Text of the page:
Eccleshall - Sacred Heart

Stone Road, Eccleshall, Staffordshire ST21

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A plain early twentieth century church of Gothic Arts and Crafts character, designed to serve a religious community as well as the local Catholic population. The church has historical associations with the Fitzherbert family of Swynnerton Hall, who paid for it. The relatively plain interior was adorned in the 1920s with wall paintings by Dom Constantine Bosschaerts (a pioneer of Catholic liturgical reform), but these have been largely removed or obscured. 

The mission to Eccleshall was established by Bishop Ullathorne in 1870, but until 1876 local Catholics continued to attend Mass at Swynnerton. In 1876, two cottages in Stafford Street were purchased and adapted for use as a church, dedicated to Saint Peter and Saint Paul, with a small school, served from Swynnerton. This building is now partly used as a fish and chip shop. As the Catholic community grew, a larger building was needed; Stanley House, a former girls’ school in large grounds on Stone Road, was bought and adapted as a chapel and school in 1883. In 1900 the Rev. William de Boek brought the Picpus Fathers to Eccleshall from Belgium, establishing a noviciate dedicated to the Sacred Heart; Stanley House was renamed the Damien Institute 

In 1904, Basil Fitzherbert of Swynnerton Park paid for a new church (figure 1), built onto the side of Stanley House; the architect has not been identified. According to the Diocesan Directory, the foundation stone was laid on 17 June 1904, although the stone at the east end is inscribed 1903. The church formally opened on 1 May 1905, when Rev. Fr Oswald OSFC preached. The Picpus Fathers served the mission and were resident here until 1911. The parish was subsequently served from Ashley until 1971. Stanley House was occupied by a community of Benedictine Olivetan sisters from 1922 until 1927, known as The Priory of Our Lady of Mount Olivet; the community was established here in about 1922 by Dom Constantine Bosschaerts OSB (1899-1950), a Belgian Olivetan Benedictine who became a friend and associate of Archbishop Angelo Roncalli (later Pope John XXIII). Both men were involved in the establishing of the Vita et Pax Foundation, which embodied ideas of Christian unity, and both shared radical ideas about the renewal of the liturgy. He came to England in 1922 and set up a branch of Vita et Pax in Eccleshall in 1923, going on to establish branches at Rochester and Cockfosters in 1936. During his time at Eccleshall, he decorated the sanctuary with wall paintings. He later gave expression to his liturgical ideas in the reordering of the priory church of Regina Pacis at Schotenhof in Flemish Belgium, where a number of the Olivetan Sisters from Eccleshall resettled.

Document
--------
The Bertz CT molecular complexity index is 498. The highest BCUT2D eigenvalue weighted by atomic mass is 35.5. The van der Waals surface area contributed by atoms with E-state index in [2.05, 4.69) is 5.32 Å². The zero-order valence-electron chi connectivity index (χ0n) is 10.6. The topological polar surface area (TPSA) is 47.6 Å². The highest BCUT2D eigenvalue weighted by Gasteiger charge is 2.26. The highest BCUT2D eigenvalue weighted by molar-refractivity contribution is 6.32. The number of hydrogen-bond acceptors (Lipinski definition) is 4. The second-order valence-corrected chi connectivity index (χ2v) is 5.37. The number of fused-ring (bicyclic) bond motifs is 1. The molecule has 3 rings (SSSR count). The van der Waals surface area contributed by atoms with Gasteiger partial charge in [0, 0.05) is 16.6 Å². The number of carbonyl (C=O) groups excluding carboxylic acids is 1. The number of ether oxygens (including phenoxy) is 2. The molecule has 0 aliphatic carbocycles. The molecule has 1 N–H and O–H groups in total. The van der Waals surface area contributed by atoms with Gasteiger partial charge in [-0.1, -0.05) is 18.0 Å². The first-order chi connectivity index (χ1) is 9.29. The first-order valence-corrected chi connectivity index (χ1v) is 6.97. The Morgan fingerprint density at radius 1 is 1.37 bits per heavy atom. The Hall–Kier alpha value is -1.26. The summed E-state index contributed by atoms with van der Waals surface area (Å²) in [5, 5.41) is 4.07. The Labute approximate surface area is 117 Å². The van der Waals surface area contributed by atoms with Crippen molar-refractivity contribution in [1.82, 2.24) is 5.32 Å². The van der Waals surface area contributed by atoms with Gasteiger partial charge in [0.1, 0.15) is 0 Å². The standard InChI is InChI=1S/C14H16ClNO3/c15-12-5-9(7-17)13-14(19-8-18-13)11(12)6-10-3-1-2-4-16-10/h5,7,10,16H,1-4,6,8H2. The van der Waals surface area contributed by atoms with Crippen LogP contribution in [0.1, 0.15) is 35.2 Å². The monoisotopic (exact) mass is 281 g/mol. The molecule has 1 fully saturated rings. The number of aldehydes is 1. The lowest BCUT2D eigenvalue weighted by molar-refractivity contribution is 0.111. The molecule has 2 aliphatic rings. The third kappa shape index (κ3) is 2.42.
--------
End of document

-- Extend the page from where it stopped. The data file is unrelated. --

From 1970 until 1997, Franciscan Missionaries of St Joseph lived at Stanley House and the parish had resident priests, before reverting to being served from Ashley. Briefly, after 2004, the Brotherhood of the Holy Cross were resident.

The church is aligned with the sanctuary to the west, but in this description liturgical compass points will be used. The building is constructed in red brick laid in Flemish bond, with a chamfered brick plinth; smooth red bricks are used for the road frontage and commons for the rear and sacristy elevations. The roof is laid with artificial slates, with red clay ridge and eaves gutters. The style is a simple Gothic Revival style, with an Arts and Crafts flavour. The plan consists of a three-bay nave and large three-bay apsidal sanctuary, both under one roof.  The sanctuary is expressed by the canted east end and by full-height buttresses and pilasters that brace the chancel arch externally.  The entrance is via a gabled south porch, with plain side doorway. To the east of this is a small lean-to projection for the confessional. On the north side is a small flat-roofed sacristy, an original feature. The west end of the church abuts Stanley House, to which it is connected via internal doors and high level internal windows that served the community. The exterior of the nave is articulated by plain pilaster buttresses and wide tripartite arched windows with stone sills; the windows in the sanctuary have higher sills but are otherwise identical. 

The spacious interior is unusual for the large sanctuary that occupies half the volume; this relates to its original use by the Picpus Fathers, and the space needed for the community, as well as for the parish. The walls are plain plastered, and the floor is laid with parquet, partly under carpet. The roof has slender arch-braced trusses carried on moulded stone corbels, exposed purlins and rafters. At the west end is a high-level pointed panel framing three pointed windows, the lower central lancet flanked by taller lancets, all with leaded glass. Below this is a narrow pointed doorway, now blocked, formerly connecting to Stanley House. The wide pointed sanctuary arch is of moulded brick on stone pilasters, in line with a step up to the sanctuary from the nave. The sanctuary roof timbers retains some painted decoration by Dom Constantine Bosschaerts, dating from the 1920s, but the rich wall paintings seen in historic photographs have been overpainted, and original liturgical fittings, sanctuary rail and dado panelling have been removed. The current fittings include a marble altar with a relief scene of the Last Supper, brought here from Holy Trinity, Eccleshall, a marble tabernacle stand and plain pine nave pews. 

Diocese: Birmingham

Architect: Not established

Original Date: 1904

Conservation Area: No

Listed Grade: Not listed